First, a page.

ALLNEWS: Optimizing the implementation of a blockchain in finance

Blockchain finance optimization David Delmi Wecan Group Allenews Switzerland Genève

By David Delmi.
Original article published in French in Allnews on April 8, 2022 (

Blockchain chronicle.
There are many advantages in implementing a blockchain strategy, but its restrictions must also be evaluated. What solution to limit the latter?

Beyond the many advantages offered by blockchain technology, such as auditability, security and data distribution, it is also important to evaluate its limitations. Fortunately, a solution intends to limit the latter, and facilitate the implementation of blockchain.

In October 2021 we wrote a column on Allnews (1) about the wide range of decentralized technology solutions. Blockchain is not just about Bitcoin, Ethereum or a handful of high-profile competitors. On the contrary, a library of solutions is available to different industries, offering technologies specific to certain use cases.

That being said, it must be admitted that one solution powers a large part of the Blockchain ecosystem: Ethereum. With its famous smart contracts, the technology launched by Vitalik Buterin after an ICO of US$ 18 million in 2014 is running at full speed. The latest offshoots, the popular NFTs are also based on this technology.

Under the aegis of this drastic increase in the number of users, the growing variety of use cases and the growth of the associated ecosystem, comes the inevitable dilemma of ecosystem congestion. As a result, transaction fees, known as “gas” in Ethereum jargon, often reach new records, burdening exchanges with fees that can, in some cases, reach several hundred dollars.

The Ethereum ecosystem has been proposing ideas for several years to reduce the load supported by partially shifting it off the main chain.

This problem is now a common challenge for several increasingly popular blockchains. Well aware of this sword of Damocles, the Ethereum ecosystem has been proposing ideas for several years to reduce the load supported by partially offloading it from the main chain.

These so-called “layer 2” solutions historically revolved around the concept of sidechains, chains evolving in parallel with the parent chain. Without going into technical details, the question of digital trust and decentralization, the great assets of blockchain, as well as fundamental questions from game theory concerning the availability of data were often questioned by the existence of these parallel chains.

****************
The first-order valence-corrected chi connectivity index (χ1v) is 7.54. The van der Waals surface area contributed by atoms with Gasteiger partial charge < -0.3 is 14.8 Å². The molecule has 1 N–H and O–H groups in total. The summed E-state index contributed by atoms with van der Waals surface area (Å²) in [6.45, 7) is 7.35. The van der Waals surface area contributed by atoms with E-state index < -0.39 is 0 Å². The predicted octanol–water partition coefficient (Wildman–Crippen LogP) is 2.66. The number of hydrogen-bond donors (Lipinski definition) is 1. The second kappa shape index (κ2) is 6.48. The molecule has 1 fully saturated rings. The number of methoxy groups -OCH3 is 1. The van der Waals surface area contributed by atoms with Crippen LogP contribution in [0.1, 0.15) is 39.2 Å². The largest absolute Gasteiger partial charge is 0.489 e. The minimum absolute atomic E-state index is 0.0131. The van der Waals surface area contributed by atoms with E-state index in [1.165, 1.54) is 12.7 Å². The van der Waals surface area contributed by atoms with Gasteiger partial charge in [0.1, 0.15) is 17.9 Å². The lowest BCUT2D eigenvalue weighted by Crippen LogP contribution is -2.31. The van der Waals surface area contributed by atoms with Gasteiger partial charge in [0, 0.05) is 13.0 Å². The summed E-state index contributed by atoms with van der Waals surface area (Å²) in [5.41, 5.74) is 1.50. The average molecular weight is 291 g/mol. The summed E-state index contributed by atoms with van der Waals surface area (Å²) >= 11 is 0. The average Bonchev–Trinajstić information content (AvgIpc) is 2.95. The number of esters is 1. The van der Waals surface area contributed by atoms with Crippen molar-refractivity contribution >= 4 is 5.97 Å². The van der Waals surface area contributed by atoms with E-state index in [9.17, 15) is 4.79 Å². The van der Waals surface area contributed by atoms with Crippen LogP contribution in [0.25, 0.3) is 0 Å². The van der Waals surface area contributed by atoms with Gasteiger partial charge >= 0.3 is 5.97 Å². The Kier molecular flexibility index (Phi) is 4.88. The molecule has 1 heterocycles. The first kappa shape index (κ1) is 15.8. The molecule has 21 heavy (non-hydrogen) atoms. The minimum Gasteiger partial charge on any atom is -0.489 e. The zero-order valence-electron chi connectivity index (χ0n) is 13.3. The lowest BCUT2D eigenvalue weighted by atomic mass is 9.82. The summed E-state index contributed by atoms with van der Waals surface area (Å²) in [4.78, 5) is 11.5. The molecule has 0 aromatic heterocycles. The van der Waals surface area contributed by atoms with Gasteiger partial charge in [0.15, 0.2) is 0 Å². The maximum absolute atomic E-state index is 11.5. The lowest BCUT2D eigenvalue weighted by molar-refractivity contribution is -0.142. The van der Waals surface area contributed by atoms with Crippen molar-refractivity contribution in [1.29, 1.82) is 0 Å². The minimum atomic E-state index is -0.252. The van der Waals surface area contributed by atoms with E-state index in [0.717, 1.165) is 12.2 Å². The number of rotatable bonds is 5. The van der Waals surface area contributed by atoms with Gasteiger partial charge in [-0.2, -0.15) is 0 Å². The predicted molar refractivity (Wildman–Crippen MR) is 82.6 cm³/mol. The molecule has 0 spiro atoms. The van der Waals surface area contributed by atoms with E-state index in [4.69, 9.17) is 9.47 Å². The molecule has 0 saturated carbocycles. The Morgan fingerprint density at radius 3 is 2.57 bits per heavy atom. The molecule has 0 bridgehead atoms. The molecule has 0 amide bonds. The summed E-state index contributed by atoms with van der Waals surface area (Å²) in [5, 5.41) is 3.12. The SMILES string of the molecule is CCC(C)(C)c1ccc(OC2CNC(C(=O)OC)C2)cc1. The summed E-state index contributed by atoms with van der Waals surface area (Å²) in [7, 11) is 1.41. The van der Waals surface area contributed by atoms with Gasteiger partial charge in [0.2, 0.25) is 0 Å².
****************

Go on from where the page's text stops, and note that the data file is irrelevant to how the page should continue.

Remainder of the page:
Thus, an innovation respecting the DNA of the blockchain, while allowing the optimization of transactions, appeared recently: the rollups.

Rollups are also layer 2 solutions, but with hybrid characteristics. They allow a symbiosis between off-chain data, i.e. data stored outside the Ethereum chain, and on-chain data, on Ethereum.

This method offers several advantages. In addition to transferring some of the computation and validation away from the blockchain, it also compresses the data stored on-chain and, in doing so, reduces the consumption of Ethereum-specific gas needed for storage.

Rollups do not record every transaction in the blockchain, but only the root state of a smart contract, i.e. the cryptographic proof of account balance.

In concrete terms, rollups do not record each transaction in the main chain, but only the root state of a smart contract, i.e. the cryptographic proof of the account balance. These rollups therefore aggregate several off-chain transactions into one, publishing only the latter on the main chain at a predefined rate, for example every day at the end of the day.

Sorare, the French blockchain flagship and record holder of the largest fundraising in French tech with its $680 million (2), uses a rollup system to optimize its sports NFT transactions.

Another example is Loopring, which is aimed at crypto-currency trading organizations. The company offers to create trading platforms built on rollups in order to reduce transaction costs. Finally, our company, Wecan Group, is also building its own rollup to optimize the implementation of its solution, Wecan Comply, on a dual blockchain system to offer auditability and speed.

Although they are more recent than other layer 2 solutions, rollups seem to have won over specialists in the field. In just a few months, they have gained considerable interest.  Contrary to historical solutions that were often confined to the status of projects or research, rollups are now used in concrete cases, lowering the barriers to adoption. It is a safe bet that the financial industry will benefit from this innovation in the fintech ecosystem.

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